Academic journal article East European Quarterly

Paramilitary Violence in Hungary after the First World War

Academic journal article East European Quarterly

Paramilitary Violence in Hungary after the First World War

Article excerpt

Introduction

Long-term structural problems, such as the unequal distribution of power among ethnic groups, a cumbersome bureaucracy and a rigid and essentially undemocratic political structure, coupled with the tensions produced by industrialization and the Great War, led to the collapse of the Austro-Hungarian Monarchy in October 1918. The demise of one of the oldest states in Europe failed to generate much sympathy among the Austro-Germans and the Hungarians, who had benefited the most from the existence of the Dual Monarchy, and was welcome by the oppressed minorities whose personal status had suffered from its legal system. The collapse of Austro-Hungarian Empire was also welcome by the Western powers that considered Austria-Hungary, at least since the military debacles of 1916, as nothing more than a German proxy state. The Hungarian Republic that emerged, along with half a dozen small states, to take the place of the Austro-Hungarian Empire in 1918 was in a revolution ignited by war weariness and genuine desire for reform. The October Revolution created Hungary's first democratic government; led by the "Red Count," Mihaly Karolyi, the new government quickly initiated wide-ranging social and political reforms, and sought peace and reconciliation with the ethnic minorities in Hungary and the neighboring states. (1) These were formidable tasks, and the Hungarian government, like its Czechoslovak, Yugoslav and Rumanian counterparts, could have accomplished them only with Western support. The victorious powers, especially France, were hostile towards Hungary: they considered the Hungarian aristocracy illiberal, arrogant and semi-Asiatic, and wrongly accused them for the outbreak of the Great War. They generally supported Yugoslavia, Czechoslovakia, Rumania and even Austria in their border disputes with Hungary for a number of reasons: besides general antipathy towards the Hungarian elite and Hungarians in general, an attitude tinged with racism, and resentment over the oppression of ethnic minorities before 1914, geopolitical and economic considerations, i.e., the desire to build barriers around Soviet-Russia and Germany and to replace German capital with French and British investment in East-Central and South-Eastern Europe, also pushed the Western powers to disregard Hungarian claims. The Western powers, in particular France, acquiesced, and in some cases supported, the policy of Czechoslovak, Yugoslav and Rumanian governments to create facts on the ground and, in direct violation of the principles of national self-determination, grab more and more Hungarian lands.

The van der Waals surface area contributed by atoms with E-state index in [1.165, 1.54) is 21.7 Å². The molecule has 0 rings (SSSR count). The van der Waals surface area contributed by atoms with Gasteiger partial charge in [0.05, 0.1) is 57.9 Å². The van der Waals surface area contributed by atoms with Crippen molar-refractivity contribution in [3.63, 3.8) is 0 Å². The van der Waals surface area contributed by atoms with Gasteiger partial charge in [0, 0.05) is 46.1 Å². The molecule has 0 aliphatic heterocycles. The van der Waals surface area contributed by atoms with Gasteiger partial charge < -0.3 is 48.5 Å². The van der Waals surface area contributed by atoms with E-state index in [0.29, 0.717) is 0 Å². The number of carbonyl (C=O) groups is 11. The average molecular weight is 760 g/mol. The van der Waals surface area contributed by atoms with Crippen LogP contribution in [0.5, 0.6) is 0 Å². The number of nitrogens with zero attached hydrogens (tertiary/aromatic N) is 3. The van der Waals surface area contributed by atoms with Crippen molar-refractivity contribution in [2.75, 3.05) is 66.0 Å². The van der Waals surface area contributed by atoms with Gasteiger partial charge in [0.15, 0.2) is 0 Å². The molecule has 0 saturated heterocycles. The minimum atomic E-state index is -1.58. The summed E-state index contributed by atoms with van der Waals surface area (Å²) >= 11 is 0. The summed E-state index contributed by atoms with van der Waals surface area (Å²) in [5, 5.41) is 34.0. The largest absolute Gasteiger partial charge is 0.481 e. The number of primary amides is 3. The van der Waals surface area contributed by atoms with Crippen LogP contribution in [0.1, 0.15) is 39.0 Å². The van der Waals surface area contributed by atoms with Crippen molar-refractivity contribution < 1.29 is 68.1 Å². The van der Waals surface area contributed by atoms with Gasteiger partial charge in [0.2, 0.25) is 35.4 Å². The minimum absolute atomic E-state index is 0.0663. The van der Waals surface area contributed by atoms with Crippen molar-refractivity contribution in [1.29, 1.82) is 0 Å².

The French and British support for the neighboring states undermined the legitimacy of the first democratic Hungarian government, which, in addition to domestic reforms, promised to defend the country's territorial integrity and hoped for an honorable settlement of the border issues. The quick waning of popular support for democracy was in part the government's own making: pacifism, mistaken faith in the goodwill of the Western powers and belated land and social reforms certainly contributed to the decline in the regime's popularity. On the other hand, it is rather difficult to imagine that a strong government could have emerged in Hungary after October 1918 or that strong-armed policies would have been tolerated for long by the war-weary and increasingly disobedient population. Faced with renewed Western demands for more and more territories, the Karolyi government finally handed over power to a group of politicians who belonged to the Social Democratic and Communist parties in March 1919. The rationale behind this move was that Bela Kun and his comrades would obtain Soviet military aid to defend the country's independence and territorial integrity. (2) In spite of the backing of many Social Democrats, Liberal and Conservative politicians--support that, however, did not last long--the first National-Bolshevik experiment in East-Central Europe proved to be a complete failure. …

Search by... Author
Show... All Results Primary Sources Peer-reviewed

Oops!

An unknown error has occurred. Please click the button below to reload the page. If the problem persists, please try again in a little while.